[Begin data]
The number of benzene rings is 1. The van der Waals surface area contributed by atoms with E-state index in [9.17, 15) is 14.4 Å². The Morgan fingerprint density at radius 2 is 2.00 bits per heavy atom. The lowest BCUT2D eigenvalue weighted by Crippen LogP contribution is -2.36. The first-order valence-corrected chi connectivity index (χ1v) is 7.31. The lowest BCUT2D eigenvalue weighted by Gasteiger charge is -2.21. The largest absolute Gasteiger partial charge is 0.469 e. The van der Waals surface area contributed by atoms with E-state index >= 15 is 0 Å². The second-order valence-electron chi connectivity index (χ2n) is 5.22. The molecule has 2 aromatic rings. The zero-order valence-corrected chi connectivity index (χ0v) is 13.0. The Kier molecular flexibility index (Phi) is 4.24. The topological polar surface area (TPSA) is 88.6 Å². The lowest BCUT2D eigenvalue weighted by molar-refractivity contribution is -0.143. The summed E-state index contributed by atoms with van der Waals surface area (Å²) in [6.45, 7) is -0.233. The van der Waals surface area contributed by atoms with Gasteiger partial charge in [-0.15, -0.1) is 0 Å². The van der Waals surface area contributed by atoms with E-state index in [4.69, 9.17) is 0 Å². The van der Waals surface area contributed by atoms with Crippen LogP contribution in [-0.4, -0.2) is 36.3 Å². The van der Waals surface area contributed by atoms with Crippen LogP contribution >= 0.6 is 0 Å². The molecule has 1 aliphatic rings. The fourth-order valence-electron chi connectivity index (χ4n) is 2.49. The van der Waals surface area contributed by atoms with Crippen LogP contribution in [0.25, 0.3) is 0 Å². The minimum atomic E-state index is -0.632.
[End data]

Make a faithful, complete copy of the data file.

The number of benzene rings is 1. The van der Waals surface area contributed by atoms with E-state index in [9.17, 15) is 14.4 Å². The Morgan fingerprint density at radius 2 is 2.00 bits per heavy atom. The lowest BCUT2D eigenvalue weighted by Crippen LogP contribution is -2.36. The first-order valence-corrected chi connectivity index (χ1v) is 7.31. The lowest BCUT2D eigenvalue weighted by Gasteiger charge is -2.21. The largest absolute Gasteiger partial charge is 0.469 e. The van der Waals surface area contributed by atoms with E-state index >= 15 is 0 Å². The second-order valence-electron chi connectivity index (χ2n) is 5.22. The molecule has 2 aromatic rings. The zero-order valence-corrected chi connectivity index (χ0v) is 13.0. The Kier molecular flexibility index (Phi) is 4.24. The topological polar surface area (TPSA) is 88.6 Å². The lowest BCUT2D eigenvalue weighted by molar-refractivity contribution is -0.143. The summed E-state index contributed by atoms with van der Waals surface area (Å²) in [6.45, 7) is -0.233. The van der Waals surface area contributed by atoms with Gasteiger partial charge in [-0.15, -0.1) is 0 Å². The van der Waals surface area contributed by atoms with E-state index in [4.69, 9.17) is 0 Å². The van der Waals surface area contributed by atoms with Crippen LogP contribution in [-0.4, -0.2) is 36.3 Å². The van der Waals surface area contributed by atoms with Crippen LogP contribution >= 0.6 is 0 Å². The molecule has 1 aliphatic rings. The fourth-order valence-electron chi connectivity index (χ4n) is 2.49. The van der Waals surface area contributed by atoms with Crippen LogP contribution in [0.25, 0.3) is 0 Å². The minimum atomic E-state index is -0.632.